Sturgeon launches SNP council election manifesto
Nicola Sturgeon has launched the SNP's campaign for the forthcoming council elections, characterising the contest as a "clear choice" between her party and the Tories.
Scotland goes to the polls for local authority elections on 4 May.
The first minister and SNP leader set out her party's manifesto for the vote at an event in Edinburgh.
She said every vote for her party in the poll would be "a vote against Tory austerity".
And she said SNP councillors would "always put their local communities first", saying they would work hard to invest in education, support local services, grow the economy and give "real power" to communities.
Policy pledges include more free childcare and new nurseries, £120m of direct funding for schools, more affordable housing and more funding going from councils to community groups.
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In the last set of council elections in 2012, the SNP took 32.3% of the vote, resulting in 425 seats across the country, just ahead of Labour.
However, the SNP ultimately ended up running fewer of Scotland's town halls than their rivals, a position they aim to change in May.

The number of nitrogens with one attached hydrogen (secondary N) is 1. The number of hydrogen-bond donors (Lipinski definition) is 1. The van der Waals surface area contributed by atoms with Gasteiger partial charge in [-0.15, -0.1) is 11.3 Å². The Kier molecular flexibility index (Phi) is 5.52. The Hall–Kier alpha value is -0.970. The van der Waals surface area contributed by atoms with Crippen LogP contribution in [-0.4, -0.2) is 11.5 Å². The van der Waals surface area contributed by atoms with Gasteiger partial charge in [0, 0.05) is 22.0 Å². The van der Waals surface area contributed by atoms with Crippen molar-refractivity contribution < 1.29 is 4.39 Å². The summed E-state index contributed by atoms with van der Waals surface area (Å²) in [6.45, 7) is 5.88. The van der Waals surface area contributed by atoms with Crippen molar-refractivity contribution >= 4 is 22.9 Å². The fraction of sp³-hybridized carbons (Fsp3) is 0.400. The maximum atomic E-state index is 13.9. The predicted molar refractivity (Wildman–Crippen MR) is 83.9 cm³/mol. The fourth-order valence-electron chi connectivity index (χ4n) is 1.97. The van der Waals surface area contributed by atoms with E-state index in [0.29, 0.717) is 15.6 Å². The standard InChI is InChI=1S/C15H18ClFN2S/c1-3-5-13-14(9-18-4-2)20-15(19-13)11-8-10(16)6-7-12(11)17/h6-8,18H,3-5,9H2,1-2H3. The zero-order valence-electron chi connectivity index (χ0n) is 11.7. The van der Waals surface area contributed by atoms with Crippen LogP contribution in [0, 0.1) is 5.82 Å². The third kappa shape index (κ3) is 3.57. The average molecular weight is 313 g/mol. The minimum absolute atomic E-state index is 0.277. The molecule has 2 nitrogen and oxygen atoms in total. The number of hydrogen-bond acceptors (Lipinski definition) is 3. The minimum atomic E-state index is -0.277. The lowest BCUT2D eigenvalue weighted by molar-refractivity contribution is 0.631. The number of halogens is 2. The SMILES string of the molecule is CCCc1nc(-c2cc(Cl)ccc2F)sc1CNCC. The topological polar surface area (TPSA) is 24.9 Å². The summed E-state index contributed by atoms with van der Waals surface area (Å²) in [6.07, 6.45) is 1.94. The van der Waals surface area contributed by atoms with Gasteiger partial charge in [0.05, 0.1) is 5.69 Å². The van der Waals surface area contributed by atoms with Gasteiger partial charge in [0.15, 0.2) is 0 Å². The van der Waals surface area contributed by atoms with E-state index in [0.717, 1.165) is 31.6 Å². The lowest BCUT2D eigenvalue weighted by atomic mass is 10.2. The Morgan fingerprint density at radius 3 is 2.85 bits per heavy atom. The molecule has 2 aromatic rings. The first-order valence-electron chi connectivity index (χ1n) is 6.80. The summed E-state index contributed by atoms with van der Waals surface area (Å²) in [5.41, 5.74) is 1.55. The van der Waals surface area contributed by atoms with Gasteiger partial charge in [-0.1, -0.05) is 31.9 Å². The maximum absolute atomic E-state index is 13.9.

Ms Sturgeon said Labour and the Lib Dems would "sell out for even the slightest suggestion of power", saying voting for them "risks seeing the Tories take over our town halls".
She said: "These elections decide who is responsible for running your local services and will determine whether we invest in services or allow the Tories to extend their cuts agenda into the heart of local communities.
"Councils make key decisions about all of our communities and it is essential that we elect strong SNP councils across the country.
"There are real and dangerous consequences if our vital local services fall into Tory hands.
"Every vote for the SNP on May 4th is a vote against Tory austerity, and a vote to protect vital services and jobs. All of our candidates are working hard every day to earn the trust of the people they want to represent and after the election will continue to work every day to retain it."